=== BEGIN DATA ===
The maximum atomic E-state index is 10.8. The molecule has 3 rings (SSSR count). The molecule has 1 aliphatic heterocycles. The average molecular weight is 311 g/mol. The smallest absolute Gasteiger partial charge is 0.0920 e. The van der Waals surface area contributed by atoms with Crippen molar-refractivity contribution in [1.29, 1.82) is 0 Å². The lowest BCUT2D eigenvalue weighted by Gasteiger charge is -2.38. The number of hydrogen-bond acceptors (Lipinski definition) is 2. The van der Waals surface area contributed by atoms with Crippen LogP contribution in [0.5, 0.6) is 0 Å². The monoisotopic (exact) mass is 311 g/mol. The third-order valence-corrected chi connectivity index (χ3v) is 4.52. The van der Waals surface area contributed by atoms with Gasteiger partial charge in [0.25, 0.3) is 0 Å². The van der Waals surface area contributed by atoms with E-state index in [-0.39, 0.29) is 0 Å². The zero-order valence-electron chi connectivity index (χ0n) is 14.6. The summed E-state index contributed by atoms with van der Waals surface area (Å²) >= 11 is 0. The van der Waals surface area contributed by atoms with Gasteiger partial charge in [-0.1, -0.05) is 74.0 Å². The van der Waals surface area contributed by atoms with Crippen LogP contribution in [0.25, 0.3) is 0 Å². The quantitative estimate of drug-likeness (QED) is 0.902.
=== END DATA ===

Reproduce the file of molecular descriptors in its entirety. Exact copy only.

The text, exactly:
The maximum atomic E-state index is 10.8. The molecule has 3 rings (SSSR count). The molecule has 1 aliphatic heterocycles. The average molecular weight is 311 g/mol. The smallest absolute Gasteiger partial charge is 0.0920 e. The van der Waals surface area contributed by atoms with Crippen molar-refractivity contribution in [1.29, 1.82) is 0 Å². The lowest BCUT2D eigenvalue weighted by Gasteiger charge is -2.38. The number of hydrogen-bond acceptors (Lipinski definition) is 2. The van der Waals surface area contributed by atoms with Crippen LogP contribution in [0.5, 0.6) is 0 Å². The monoisotopic (exact) mass is 311 g/mol. The third-order valence-corrected chi connectivity index (χ3v) is 4.52. The van der Waals surface area contributed by atoms with Gasteiger partial charge in [0.25, 0.3) is 0 Å². The van der Waals surface area contributed by atoms with E-state index in [-0.39, 0.29) is 0 Å². The zero-order valence-electron chi connectivity index (χ0n) is 14.6. The summed E-state index contributed by atoms with van der Waals surface area (Å²) >= 11 is 0. The van der Waals surface area contributed by atoms with Gasteiger partial charge in [-0.1, -0.05) is 74.0 Å². The van der Waals surface area contributed by atoms with Crippen LogP contribution in [0.25, 0.3) is 0 Å². The quantitative estimate of drug-likeness (QED) is 0.902.